Local residents are fed-up with reports of fly-tipping in lay-bys and ditches – but here is a different story!
This spearhead has recently been found in a ditch – by archaeologists from PCAS working at Rectory Farm, West Deeping before the quarry operators, Breedon Aggregates, extract gravel from the site.
The ditch is believed to be part of a prehistoric droveway -one of many earthworks in the multi-period field landscape which has been progressively discovered by archaeologists since the early 1990s when quarrying for sand and gravel began.
It can’t have been very far away from where ‘would-be’ amateur archaeologists were digging last year, when Breedon Quarry organised an Outreach event for West Deeping Heritage Group. (See the October 2020 post for a report and photographs.)
Ruby Neales (PCAS Finds and Archives Officer) describes the find: “Complete cast copper alloy spearhead, with leaf-shaped blade and a pronounced rib on both sides. It shows very little wear and tear, aside from a few nicks on the edges of the blade. No decoration is present beyond the loops on the socket. The socket is complete and x-rays suggest that there is organic material remaining within the socket. This means there may be a part of the wooden shaft present, although this has not been confirmed because of the risk of damage to the spearhead itself. Evidence of the casting can be seen on either side of the socket, where the molten metal leaked between the mould. The spearhead is likely to date from the middle Bronze Age with similar spearheads dated to 1600 – 1150BC.”
From a quick trawl of online resources, it appears that the Bronze Age in Britain is generally agreed to have taken place from around 2500 to 800 BC. Copper was used more frequently in the earlier stages of the Bronze Age, but by mixing copper with a small amount of tin, the prehistoric Britons discovered how to make bronze – much harder and more effective for tools and weapons such as spearheads, knife blades and axe heads. It is presumably the design of this spearhead – with loops for the bindings to secure the head to the wooden shaft, rather than holes for wooden or bronze pegs – which date it to the middle rather than the late Bronze Age period .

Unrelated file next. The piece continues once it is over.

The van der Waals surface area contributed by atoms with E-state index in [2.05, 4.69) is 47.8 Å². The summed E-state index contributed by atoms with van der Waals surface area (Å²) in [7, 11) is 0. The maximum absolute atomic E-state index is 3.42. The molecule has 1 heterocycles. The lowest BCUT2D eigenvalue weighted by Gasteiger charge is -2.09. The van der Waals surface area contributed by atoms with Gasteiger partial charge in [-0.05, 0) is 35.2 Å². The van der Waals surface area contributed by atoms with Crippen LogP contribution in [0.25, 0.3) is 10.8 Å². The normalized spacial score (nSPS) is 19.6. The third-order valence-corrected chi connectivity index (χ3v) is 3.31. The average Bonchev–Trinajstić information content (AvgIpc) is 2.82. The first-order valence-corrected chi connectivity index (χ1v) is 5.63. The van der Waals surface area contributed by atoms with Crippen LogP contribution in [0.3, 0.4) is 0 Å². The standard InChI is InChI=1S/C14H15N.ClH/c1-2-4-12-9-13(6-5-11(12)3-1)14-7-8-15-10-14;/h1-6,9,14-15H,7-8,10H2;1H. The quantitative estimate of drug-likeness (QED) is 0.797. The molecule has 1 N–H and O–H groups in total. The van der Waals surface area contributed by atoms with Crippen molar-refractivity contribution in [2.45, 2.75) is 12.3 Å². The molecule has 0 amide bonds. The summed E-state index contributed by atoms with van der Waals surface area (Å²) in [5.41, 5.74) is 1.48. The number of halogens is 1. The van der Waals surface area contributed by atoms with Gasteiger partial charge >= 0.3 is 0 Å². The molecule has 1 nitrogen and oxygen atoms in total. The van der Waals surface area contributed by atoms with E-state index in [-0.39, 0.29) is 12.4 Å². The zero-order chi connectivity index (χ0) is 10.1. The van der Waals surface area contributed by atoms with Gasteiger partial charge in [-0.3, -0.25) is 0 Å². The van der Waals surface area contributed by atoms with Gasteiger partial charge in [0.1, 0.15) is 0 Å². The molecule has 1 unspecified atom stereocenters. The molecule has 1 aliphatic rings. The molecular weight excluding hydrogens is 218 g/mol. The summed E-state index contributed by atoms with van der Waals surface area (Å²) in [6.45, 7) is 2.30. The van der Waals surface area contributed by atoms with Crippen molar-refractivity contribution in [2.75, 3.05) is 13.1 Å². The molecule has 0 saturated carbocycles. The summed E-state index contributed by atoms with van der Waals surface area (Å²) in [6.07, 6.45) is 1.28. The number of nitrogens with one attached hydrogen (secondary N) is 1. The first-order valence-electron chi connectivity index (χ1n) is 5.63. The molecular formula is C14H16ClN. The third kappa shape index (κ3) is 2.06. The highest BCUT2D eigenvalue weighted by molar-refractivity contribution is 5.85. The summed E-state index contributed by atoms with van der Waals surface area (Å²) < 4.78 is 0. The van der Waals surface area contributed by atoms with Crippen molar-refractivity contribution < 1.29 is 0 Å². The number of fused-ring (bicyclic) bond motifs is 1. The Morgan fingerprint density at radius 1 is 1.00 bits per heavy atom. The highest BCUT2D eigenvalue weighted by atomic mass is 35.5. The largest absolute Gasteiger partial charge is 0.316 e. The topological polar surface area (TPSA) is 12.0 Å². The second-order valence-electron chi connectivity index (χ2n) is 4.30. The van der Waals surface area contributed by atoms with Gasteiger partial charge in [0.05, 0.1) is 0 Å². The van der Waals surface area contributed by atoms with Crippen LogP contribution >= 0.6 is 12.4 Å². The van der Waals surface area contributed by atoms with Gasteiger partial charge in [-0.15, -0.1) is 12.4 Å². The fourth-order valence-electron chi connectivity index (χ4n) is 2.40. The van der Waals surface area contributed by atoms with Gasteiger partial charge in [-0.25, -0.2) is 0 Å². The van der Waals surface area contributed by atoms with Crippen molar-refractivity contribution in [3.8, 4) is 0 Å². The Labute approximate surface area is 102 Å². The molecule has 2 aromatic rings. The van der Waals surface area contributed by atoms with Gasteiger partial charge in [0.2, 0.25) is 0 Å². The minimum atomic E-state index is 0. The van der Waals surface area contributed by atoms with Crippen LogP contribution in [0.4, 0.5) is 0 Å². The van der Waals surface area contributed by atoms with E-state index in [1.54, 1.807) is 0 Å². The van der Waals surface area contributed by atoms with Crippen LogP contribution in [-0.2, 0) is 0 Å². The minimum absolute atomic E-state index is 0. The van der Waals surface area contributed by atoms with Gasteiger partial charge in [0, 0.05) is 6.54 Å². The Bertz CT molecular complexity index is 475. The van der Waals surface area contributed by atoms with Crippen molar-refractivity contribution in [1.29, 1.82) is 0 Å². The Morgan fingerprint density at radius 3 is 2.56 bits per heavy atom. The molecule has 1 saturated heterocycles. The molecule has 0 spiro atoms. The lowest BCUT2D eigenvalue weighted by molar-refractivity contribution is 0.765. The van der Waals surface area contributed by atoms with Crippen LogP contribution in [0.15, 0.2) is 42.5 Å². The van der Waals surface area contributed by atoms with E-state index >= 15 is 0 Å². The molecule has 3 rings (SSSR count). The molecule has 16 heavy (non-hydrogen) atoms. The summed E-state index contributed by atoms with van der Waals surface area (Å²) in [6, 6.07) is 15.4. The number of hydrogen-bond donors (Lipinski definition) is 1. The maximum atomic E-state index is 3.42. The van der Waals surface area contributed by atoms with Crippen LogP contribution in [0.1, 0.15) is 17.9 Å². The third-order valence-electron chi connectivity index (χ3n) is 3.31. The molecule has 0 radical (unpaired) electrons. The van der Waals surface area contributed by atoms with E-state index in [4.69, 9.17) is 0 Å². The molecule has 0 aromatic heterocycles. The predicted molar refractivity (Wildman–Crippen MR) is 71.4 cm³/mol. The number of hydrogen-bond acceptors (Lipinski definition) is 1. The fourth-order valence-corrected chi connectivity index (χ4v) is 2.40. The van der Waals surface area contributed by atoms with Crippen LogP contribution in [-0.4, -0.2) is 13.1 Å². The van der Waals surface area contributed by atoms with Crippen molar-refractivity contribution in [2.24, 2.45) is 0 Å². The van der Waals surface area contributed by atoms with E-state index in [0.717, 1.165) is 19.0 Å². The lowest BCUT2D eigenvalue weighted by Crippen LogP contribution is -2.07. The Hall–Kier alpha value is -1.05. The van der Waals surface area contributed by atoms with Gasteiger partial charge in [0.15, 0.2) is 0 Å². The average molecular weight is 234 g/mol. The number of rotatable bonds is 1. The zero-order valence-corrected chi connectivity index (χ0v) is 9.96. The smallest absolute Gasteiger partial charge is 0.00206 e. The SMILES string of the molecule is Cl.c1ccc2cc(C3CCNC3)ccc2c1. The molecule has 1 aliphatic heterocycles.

Bronze Age spears were for practical use as weapons in war and hunting, but archaeologists believe that some were used and even designed as ritual offerings, to be thrown into rivers or lakes – or ditches. It is thought that the Rectory Farm spear was either lost, left accidentally by a passer-by, or else ritually deposited, perhaps when the ditch was closed.
Archaeologist Ian Meadows is impressed: “This piece is a significant find for several reasons. Firstly, it is in amazing condition – unusually good – considering it was found buried in a ditch. Secondly, it may preserve traces of the original wooden haft in the socket – telling us more about how this type of object would have looked in life. The most important is however that here we have an item made from the material of the moment, bronze, which would have been of some prestige value and yet it was recovered from a ditch. So was it a casual loss or was it deliberately buried?
Many thanks to Gary Bannister, Breedon’s West Deeping Quarry Manager, for flagging up this interesting discovery. We eagerly look forward to another opportunity for local amateur archaeologists to visit the Rectory Farm site later this year. Watch this website for further announcements!